Influence of climate induced stream flow changes on the regeneration of flood plain species - KLIWAS-Project 5.06: Climate change and its impact on floodplain vegetation.
Involved scientists: Dipl.-Geogr. Bianka Zelle, Dipl. Biol. Eva Mosner (Bundesanstalt für Gewässerkunde, Koblenz), Dr. P. Horchler (Bundesanstalt für Gewässerkunde, Koblenz), PD Dr. Rolf Lutz Eckstein, Prof. Dr. Dr. Annette Otte, Dr. Tobias W. Donath
Project period: 2010 - 2013
Keywords: flood plain, germination ecology, climate change, nature conservation, restoration ecology
Due to hydrological manipulations and intensified agricultural management flood plain ecosystems belong to the most threatened habitats in Germany and Europe. As a consequence of their rapid decline, habitats such as flood meadows, alluvial forests and ephemeral mudflat vegetation, are listed in the Appendixes of FFH-directive (92/43/EWG). The composition and structure of these plant communities highly depend on the prevailing hydrological dynamics. Especially the flooding tolerance of species during different episodes of their live-cycle leads to the typical zonation of plant communities along the prevailing gradient of flooding duration.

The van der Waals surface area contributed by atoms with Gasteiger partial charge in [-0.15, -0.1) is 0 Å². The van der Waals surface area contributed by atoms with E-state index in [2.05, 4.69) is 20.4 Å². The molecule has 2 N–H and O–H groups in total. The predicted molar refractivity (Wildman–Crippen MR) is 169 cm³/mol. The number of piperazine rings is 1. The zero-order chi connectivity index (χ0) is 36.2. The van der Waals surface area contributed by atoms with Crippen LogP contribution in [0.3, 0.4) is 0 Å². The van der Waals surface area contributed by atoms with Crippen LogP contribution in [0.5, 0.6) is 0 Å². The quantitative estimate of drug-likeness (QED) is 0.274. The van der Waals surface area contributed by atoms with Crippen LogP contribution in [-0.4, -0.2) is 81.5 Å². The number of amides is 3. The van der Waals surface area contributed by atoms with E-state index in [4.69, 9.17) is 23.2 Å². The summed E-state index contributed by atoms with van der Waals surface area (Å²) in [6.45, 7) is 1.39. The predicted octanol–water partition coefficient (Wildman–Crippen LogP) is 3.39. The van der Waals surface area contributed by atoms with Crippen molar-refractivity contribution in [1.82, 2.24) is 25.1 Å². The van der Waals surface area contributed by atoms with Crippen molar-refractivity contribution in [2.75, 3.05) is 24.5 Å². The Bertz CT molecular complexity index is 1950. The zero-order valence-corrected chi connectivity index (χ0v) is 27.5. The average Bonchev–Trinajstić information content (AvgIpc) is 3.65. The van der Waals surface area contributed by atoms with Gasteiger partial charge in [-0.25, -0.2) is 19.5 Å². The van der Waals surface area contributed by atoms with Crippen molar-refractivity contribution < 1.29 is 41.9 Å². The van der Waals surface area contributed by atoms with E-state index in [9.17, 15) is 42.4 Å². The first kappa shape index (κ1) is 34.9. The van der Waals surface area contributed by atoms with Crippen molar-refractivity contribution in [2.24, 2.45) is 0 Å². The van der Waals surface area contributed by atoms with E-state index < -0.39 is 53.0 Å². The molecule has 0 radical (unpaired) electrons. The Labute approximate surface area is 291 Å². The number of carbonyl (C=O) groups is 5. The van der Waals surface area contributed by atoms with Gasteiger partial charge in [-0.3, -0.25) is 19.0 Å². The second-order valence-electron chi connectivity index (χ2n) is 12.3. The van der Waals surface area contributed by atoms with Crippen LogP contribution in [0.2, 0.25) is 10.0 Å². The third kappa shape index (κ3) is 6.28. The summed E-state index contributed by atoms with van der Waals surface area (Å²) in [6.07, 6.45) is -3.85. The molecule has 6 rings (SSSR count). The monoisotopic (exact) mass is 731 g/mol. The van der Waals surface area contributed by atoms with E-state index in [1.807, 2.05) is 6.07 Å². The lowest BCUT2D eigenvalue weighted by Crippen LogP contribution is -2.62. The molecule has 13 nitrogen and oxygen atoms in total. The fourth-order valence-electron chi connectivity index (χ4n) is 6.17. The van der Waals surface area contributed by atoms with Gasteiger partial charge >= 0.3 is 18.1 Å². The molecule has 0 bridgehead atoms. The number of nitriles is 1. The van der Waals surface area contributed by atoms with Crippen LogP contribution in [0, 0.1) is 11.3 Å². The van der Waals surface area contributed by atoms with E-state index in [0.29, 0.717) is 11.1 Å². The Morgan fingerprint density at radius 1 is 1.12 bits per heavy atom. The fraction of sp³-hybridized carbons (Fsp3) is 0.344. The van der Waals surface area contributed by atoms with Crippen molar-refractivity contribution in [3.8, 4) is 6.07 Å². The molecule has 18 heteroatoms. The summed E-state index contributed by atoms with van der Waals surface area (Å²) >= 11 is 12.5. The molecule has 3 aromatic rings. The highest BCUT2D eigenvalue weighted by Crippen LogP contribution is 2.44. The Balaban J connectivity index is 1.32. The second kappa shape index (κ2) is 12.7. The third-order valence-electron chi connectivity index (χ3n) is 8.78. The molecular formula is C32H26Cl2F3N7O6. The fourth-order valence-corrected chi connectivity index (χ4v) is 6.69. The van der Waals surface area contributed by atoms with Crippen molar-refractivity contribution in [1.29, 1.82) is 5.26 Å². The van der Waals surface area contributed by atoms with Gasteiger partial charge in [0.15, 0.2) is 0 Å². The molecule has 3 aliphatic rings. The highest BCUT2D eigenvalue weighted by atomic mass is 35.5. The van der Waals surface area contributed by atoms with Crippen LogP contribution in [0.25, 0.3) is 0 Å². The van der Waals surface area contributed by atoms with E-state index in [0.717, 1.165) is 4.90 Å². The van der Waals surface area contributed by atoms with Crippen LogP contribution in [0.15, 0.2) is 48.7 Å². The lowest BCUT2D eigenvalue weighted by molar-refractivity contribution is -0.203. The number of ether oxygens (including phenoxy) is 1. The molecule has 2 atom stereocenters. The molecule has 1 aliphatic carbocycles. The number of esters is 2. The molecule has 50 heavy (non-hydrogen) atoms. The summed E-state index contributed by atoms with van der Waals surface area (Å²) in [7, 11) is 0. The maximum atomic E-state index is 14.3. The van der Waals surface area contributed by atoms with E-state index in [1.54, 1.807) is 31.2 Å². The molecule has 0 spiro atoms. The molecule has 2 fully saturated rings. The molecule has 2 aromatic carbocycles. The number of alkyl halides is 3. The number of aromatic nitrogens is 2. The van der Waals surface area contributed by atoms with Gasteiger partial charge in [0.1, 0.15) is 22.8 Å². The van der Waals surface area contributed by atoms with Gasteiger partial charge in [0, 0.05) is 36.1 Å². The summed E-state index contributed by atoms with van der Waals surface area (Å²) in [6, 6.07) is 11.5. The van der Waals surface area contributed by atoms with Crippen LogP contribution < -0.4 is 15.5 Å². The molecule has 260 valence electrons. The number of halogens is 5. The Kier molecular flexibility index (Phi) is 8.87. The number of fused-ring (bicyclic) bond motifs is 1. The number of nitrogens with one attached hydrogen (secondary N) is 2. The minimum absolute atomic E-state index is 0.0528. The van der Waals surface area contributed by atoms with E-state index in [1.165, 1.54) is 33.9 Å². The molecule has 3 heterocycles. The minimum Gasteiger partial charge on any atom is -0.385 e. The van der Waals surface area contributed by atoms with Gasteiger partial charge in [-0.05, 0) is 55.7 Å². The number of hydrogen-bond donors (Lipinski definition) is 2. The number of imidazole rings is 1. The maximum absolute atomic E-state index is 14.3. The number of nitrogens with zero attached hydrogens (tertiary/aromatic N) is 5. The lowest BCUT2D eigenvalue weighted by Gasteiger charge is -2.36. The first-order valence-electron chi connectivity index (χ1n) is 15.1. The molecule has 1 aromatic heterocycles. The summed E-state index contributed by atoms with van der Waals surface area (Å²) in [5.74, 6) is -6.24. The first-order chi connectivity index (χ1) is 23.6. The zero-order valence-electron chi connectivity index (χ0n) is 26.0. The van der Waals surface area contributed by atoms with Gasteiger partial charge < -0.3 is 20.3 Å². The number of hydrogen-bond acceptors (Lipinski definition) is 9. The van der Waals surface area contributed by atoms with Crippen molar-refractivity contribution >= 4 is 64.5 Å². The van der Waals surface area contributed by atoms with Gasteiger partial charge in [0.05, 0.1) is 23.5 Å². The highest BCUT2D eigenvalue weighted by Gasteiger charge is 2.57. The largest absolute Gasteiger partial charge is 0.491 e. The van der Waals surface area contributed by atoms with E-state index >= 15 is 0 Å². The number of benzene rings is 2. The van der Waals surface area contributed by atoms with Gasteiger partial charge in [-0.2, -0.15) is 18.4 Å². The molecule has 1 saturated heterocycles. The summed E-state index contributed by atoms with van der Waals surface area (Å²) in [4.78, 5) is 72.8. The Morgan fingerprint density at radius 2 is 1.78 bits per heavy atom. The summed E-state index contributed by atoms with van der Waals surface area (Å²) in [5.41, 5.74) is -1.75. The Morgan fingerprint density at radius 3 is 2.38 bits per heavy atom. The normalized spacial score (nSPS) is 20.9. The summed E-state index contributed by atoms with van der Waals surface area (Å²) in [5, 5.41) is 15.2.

It is expected that in flood plain ecosystems climate change will induce changes in the stream flow, temperature, and precipitation. For the long-term conservation and restoration of floodplain plant communities it is crucial to assess the possible impacts of climatically induced habitat changes. Beyond modelling the expected shift in plant communities it is important to understand the underlying processes and mechanisms. To this end, we will address topics of seed ecology, seed bank ecology, germination ecology and vegetation ecology in field and lab experiments.
Ludewig K., Zelle B., Eckstein R.L., Mosner E., Otte A. & Donath T.W.: Differential effects of reduced water potentials on the germination of floodplain grassland species indicative of wet and dry habitats. Seed Science Research - accepted